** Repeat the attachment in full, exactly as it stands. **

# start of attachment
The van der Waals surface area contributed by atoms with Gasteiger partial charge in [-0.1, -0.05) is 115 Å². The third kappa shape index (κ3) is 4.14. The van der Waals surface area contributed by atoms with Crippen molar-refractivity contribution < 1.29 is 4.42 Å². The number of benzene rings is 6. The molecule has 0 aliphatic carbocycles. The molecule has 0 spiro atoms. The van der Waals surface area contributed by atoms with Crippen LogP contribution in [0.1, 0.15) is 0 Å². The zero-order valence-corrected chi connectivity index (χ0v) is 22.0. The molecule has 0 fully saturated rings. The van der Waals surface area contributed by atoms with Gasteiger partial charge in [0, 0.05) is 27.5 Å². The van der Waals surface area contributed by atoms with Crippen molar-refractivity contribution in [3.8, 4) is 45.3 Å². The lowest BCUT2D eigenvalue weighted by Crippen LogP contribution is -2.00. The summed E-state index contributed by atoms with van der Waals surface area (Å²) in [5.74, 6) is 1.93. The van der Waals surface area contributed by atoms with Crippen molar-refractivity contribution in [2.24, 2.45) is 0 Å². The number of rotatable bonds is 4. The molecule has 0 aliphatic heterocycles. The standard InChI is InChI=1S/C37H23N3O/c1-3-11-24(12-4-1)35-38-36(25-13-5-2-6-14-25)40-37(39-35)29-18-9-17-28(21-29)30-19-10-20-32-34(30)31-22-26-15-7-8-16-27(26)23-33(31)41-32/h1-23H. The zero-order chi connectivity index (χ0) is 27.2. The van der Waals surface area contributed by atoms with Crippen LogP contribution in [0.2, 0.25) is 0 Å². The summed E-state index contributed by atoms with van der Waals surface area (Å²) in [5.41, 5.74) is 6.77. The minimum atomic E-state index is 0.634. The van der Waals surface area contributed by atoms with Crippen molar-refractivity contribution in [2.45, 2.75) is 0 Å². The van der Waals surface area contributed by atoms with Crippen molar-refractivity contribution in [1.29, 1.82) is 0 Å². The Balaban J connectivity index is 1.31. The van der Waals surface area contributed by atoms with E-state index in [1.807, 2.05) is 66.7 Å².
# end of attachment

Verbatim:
The van der Waals surface area contributed by atoms with Gasteiger partial charge in [-0.1, -0.05) is 115 Å². The third kappa shape index (κ3) is 4.14. The van der Waals surface area contributed by atoms with Crippen molar-refractivity contribution < 1.29 is 4.42 Å². The number of benzene rings is 6. The molecule has 0 aliphatic carbocycles. The molecule has 0 spiro atoms. The van der Waals surface area contributed by atoms with Crippen LogP contribution in [0.1, 0.15) is 0 Å². The zero-order valence-corrected chi connectivity index (χ0v) is 22.0. The molecule has 0 fully saturated rings. The van der Waals surface area contributed by atoms with Gasteiger partial charge in [0, 0.05) is 27.5 Å². The van der Waals surface area contributed by atoms with Crippen molar-refractivity contribution in [3.8, 4) is 45.3 Å². The lowest BCUT2D eigenvalue weighted by Crippen LogP contribution is -2.00. The summed E-state index contributed by atoms with van der Waals surface area (Å²) in [5.74, 6) is 1.93. The van der Waals surface area contributed by atoms with Crippen molar-refractivity contribution in [2.24, 2.45) is 0 Å². The number of rotatable bonds is 4. The molecule has 0 aliphatic heterocycles. The standard InChI is InChI=1S/C37H23N3O/c1-3-11-24(12-4-1)35-38-36(25-13-5-2-6-14-25)40-37(39-35)29-18-9-17-28(21-29)30-19-10-20-32-34(30)31-22-26-15-7-8-16-27(26)23-33(31)41-32/h1-23H. The zero-order chi connectivity index (χ0) is 27.2. The van der Waals surface area contributed by atoms with Crippen LogP contribution in [0.2, 0.25) is 0 Å². The summed E-state index contributed by atoms with van der Waals surface area (Å²) in [5.41, 5.74) is 6.77. The minimum atomic E-state index is 0.634. The van der Waals surface area contributed by atoms with Crippen molar-refractivity contribution in [2.45, 2.75) is 0 Å². The van der Waals surface area contributed by atoms with Crippen molar-refractivity contribution in [1.29, 1.82) is 0 Å². The Balaban J connectivity index is 1.31. The van der Waals surface area contributed by atoms with E-state index in [1.807, 2.05) is 66.7 Å².